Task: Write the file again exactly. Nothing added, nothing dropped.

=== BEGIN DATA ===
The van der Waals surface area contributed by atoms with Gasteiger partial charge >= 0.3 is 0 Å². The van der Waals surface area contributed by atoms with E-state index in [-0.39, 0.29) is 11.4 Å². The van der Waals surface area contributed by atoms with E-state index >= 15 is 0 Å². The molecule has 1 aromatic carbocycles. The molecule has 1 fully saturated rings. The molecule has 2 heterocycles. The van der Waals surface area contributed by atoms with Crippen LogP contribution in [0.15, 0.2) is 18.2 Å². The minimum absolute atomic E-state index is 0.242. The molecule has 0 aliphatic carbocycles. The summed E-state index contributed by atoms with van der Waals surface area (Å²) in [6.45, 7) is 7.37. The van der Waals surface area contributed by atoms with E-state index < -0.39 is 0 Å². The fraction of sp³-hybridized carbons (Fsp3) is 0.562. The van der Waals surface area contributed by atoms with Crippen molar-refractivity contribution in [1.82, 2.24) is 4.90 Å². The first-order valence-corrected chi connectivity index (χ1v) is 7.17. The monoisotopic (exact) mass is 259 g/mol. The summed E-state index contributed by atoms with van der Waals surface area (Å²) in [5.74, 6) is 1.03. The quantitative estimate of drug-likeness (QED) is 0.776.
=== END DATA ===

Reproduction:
The van der Waals surface area contributed by atoms with Gasteiger partial charge >= 0.3 is 0 Å². The van der Waals surface area contributed by atoms with E-state index in [-0.39, 0.29) is 11.4 Å². The van der Waals surface area contributed by atoms with E-state index >= 15 is 0 Å². The molecule has 1 aromatic carbocycles. The molecule has 1 fully saturated rings. The molecule has 2 heterocycles. The van der Waals surface area contributed by atoms with Crippen LogP contribution in [0.15, 0.2) is 18.2 Å². The minimum absolute atomic E-state index is 0.242. The molecule has 0 aliphatic carbocycles. The summed E-state index contributed by atoms with van der Waals surface area (Å²) in [6.45, 7) is 7.37. The van der Waals surface area contributed by atoms with E-state index < -0.39 is 0 Å². The fraction of sp³-hybridized carbons (Fsp3) is 0.562. The van der Waals surface area contributed by atoms with Crippen molar-refractivity contribution in [1.82, 2.24) is 4.90 Å². The first-order valence-corrected chi connectivity index (χ1v) is 7.17. The monoisotopic (exact) mass is 259 g/mol. The summed E-state index contributed by atoms with van der Waals surface area (Å²) in [5.74, 6) is 1.03. The quantitative estimate of drug-likeness (QED) is 0.776.